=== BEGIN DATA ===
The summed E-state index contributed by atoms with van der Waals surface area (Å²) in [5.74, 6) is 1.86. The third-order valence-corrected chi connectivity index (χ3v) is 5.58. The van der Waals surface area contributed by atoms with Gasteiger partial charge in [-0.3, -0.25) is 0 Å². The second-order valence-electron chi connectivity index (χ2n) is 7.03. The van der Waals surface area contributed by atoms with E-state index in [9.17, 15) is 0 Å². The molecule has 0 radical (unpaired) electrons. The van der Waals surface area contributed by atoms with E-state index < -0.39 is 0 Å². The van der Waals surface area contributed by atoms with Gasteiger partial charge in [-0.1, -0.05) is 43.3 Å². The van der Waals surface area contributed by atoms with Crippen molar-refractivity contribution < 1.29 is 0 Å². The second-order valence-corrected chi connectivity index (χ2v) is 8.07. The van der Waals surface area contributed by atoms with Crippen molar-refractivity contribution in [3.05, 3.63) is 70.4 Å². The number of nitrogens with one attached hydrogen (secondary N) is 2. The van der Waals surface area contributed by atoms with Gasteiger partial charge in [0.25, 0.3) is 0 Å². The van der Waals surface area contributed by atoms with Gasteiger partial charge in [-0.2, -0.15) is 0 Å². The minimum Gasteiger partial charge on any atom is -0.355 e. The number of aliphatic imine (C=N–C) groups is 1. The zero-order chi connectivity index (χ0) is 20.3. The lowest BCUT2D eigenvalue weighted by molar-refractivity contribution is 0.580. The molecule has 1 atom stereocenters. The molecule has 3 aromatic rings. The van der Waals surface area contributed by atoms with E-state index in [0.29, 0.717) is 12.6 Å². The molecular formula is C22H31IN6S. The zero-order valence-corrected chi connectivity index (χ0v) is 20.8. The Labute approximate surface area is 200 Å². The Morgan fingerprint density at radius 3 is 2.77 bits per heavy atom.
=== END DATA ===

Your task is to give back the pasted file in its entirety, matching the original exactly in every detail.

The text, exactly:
The summed E-state index contributed by atoms with van der Waals surface area (Å²) in [5.74, 6) is 1.86. The third-order valence-corrected chi connectivity index (χ3v) is 5.58. The van der Waals surface area contributed by atoms with Gasteiger partial charge in [-0.3, -0.25) is 0 Å². The second-order valence-electron chi connectivity index (χ2n) is 7.03. The van der Waals surface area contributed by atoms with E-state index in [9.17, 15) is 0 Å². The molecule has 0 radical (unpaired) electrons. The van der Waals surface area contributed by atoms with E-state index < -0.39 is 0 Å². The van der Waals surface area contributed by atoms with Gasteiger partial charge in [-0.1, -0.05) is 43.3 Å². The van der Waals surface area contributed by atoms with Crippen molar-refractivity contribution < 1.29 is 0 Å². The second-order valence-corrected chi connectivity index (χ2v) is 8.07. The van der Waals surface area contributed by atoms with Crippen molar-refractivity contribution in [3.05, 3.63) is 70.4 Å². The number of nitrogens with one attached hydrogen (secondary N) is 2. The van der Waals surface area contributed by atoms with Gasteiger partial charge in [0.25, 0.3) is 0 Å². The van der Waals surface area contributed by atoms with Gasteiger partial charge in [-0.2, -0.15) is 0 Å². The minimum Gasteiger partial charge on any atom is -0.355 e. The number of aliphatic imine (C=N–C) groups is 1. The zero-order chi connectivity index (χ0) is 20.3. The lowest BCUT2D eigenvalue weighted by molar-refractivity contribution is 0.580. The molecule has 1 atom stereocenters. The molecule has 3 aromatic rings. The van der Waals surface area contributed by atoms with E-state index in [0.29, 0.717) is 12.6 Å². The molecular formula is C22H31IN6S. The zero-order valence-corrected chi connectivity index (χ0v) is 20.8. The Labute approximate surface area is 200 Å². The Morgan fingerprint density at radius 3 is 2.77 bits per heavy atom.